At the top of the heap, the Prime Advanced trim adds a color head-up display for speed, vehicle information, and navigation instructions, a heated steering wheel, rain-sensing wipers, an auto-dimming rear-view mirror, LED fog lights, and a mobile-phone app that allows remote activation of climate control and provides various operating data and services.
Sales of the Prius Prime started in late 2016. Unlike its predecessor, the Toyota Prius Prime will be sold in all 50 states. All prime versions qualify for a federal income-tax credit of $4,500. In California, they are eligible for both a $1,500 purchase rebate and the coveted single-occupant access to carpool lanes on freeways.
- 2017 Chevrolet Volt
- 2017 Ford Fusion
- 2017 Hyundai Sonata
- 2017 Toyota Prius
- 2017 Chevrolet Bolt EV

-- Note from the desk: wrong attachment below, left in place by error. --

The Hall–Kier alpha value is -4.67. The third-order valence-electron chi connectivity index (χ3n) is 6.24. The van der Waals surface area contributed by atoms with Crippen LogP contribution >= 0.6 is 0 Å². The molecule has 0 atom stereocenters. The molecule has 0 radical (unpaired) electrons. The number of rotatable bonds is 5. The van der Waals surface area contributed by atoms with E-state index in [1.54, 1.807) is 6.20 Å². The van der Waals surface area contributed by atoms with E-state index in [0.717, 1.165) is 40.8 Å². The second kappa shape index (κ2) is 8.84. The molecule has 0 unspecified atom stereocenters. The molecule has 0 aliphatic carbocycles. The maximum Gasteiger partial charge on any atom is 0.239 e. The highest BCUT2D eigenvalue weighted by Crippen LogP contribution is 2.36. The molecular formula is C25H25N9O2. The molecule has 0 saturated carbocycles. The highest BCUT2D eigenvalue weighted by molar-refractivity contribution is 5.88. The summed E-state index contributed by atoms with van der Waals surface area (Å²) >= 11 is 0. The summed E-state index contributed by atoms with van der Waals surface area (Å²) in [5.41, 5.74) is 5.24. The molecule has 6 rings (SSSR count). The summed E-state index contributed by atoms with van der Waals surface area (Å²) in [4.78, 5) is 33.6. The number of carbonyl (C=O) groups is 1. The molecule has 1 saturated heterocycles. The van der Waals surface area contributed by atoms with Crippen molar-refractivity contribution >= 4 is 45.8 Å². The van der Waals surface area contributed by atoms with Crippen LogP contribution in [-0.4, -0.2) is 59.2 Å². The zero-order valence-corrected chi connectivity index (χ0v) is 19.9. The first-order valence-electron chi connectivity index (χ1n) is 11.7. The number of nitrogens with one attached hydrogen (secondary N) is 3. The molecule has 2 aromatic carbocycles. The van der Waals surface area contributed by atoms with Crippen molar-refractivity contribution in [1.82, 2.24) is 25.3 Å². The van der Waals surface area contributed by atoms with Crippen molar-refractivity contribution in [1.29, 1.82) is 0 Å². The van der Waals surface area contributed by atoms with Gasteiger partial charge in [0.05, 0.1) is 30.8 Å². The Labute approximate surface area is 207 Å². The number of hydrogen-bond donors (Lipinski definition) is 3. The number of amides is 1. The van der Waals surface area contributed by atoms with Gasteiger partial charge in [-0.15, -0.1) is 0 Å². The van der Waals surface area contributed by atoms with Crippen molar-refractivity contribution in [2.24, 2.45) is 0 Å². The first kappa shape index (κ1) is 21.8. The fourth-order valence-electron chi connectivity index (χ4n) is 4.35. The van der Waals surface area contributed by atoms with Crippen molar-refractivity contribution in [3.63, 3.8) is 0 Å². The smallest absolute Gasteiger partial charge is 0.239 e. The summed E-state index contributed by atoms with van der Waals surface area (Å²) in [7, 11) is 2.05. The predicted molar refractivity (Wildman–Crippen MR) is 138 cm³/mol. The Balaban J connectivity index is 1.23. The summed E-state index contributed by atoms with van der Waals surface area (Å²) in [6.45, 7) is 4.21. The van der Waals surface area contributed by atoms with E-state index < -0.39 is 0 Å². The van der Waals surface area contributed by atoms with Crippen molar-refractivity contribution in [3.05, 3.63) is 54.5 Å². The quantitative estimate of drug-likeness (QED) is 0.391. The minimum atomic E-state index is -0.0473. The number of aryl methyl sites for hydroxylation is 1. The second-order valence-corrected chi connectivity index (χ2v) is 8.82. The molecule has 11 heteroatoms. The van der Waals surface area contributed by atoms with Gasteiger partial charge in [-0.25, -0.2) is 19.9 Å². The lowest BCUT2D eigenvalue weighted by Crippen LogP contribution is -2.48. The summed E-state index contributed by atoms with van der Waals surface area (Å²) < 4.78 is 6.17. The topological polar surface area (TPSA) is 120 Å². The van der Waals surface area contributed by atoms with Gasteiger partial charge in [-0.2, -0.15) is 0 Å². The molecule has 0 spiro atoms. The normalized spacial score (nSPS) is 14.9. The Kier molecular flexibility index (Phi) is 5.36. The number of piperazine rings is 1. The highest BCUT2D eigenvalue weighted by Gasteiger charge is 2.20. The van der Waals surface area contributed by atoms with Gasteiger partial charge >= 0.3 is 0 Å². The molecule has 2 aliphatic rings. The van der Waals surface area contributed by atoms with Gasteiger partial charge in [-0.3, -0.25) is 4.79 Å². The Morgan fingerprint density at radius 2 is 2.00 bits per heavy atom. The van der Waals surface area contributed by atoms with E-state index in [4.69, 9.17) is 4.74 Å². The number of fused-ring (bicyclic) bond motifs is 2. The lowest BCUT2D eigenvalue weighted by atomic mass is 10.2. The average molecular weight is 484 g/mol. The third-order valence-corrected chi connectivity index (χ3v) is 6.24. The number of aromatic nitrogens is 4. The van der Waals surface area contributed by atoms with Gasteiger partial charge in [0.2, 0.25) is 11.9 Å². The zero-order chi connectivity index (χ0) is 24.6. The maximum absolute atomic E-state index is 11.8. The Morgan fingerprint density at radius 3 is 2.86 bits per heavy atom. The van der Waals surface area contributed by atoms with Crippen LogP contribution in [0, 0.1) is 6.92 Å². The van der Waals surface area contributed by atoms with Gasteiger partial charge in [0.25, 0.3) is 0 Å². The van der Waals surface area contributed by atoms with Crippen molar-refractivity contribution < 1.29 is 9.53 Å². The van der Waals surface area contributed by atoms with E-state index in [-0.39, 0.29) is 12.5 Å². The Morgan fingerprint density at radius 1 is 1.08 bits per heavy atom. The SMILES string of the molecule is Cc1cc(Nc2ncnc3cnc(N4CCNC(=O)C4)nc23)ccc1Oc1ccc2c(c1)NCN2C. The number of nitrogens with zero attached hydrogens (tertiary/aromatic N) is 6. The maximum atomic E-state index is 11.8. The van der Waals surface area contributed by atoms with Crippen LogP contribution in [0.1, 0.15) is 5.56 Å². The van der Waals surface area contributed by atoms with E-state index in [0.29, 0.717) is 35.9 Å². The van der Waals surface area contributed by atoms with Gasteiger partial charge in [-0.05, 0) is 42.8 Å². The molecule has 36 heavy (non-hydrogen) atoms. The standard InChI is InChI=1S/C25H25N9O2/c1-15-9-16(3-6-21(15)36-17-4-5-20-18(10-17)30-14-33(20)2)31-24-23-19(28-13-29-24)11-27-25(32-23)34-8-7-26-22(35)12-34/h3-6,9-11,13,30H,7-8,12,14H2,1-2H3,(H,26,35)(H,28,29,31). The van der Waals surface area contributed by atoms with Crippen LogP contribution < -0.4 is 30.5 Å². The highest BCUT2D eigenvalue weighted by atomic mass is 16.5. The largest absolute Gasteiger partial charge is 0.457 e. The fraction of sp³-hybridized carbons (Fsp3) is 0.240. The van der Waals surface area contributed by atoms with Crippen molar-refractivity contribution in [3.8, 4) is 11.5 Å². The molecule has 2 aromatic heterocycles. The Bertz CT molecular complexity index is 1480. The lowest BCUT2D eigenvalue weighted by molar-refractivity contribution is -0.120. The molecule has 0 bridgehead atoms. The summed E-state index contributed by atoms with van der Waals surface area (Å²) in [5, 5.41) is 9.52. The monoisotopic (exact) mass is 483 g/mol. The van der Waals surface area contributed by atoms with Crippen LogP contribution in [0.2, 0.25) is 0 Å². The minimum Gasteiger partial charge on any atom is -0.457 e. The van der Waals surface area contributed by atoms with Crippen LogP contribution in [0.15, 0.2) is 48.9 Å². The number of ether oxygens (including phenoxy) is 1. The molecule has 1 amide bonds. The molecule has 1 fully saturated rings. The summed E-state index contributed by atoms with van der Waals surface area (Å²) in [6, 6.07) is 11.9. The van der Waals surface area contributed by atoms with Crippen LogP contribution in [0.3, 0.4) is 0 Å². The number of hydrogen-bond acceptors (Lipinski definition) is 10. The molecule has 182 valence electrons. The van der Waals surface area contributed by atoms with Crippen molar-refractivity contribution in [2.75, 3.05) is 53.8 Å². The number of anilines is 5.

The 2017 Toyota Prius Prime is a better plug-in hybrid than many electric-car advocates had feared, and a large part of that is its default electric mode. Still, its 25 miles of EPA-rated range are less than half that of the Chevy Volt's 53 miles. The Volt is also better-looking to many eyes, faster, and more upscale in feel and trim, though several thousand dollars more expensive as well. Both the Ford Fusion Energi and the Toyota Sonata Plug-In Hybrid are plug-in versions of conventional mid-size hybrid sedans, with less radical styling than the Prius Prime and the Volt, both five-door hatchbacks. For those willing to sacrifice a gasoline engine backup altogether, this year's premier choice is clearly the Chevy Bolt EV electric car, also a five-door hatchback, rated at a whopping 238 miles. But for many buyers who head directly to Toyota, the strongest competitor to the Prius Prime may be the conventional hybrid Prius next to it on the showroom floor. Its styling is stranger, but its fuel economy is about the same and it's less expensive—though only the Prius Prime gets the coveted California carpool-lane sticker.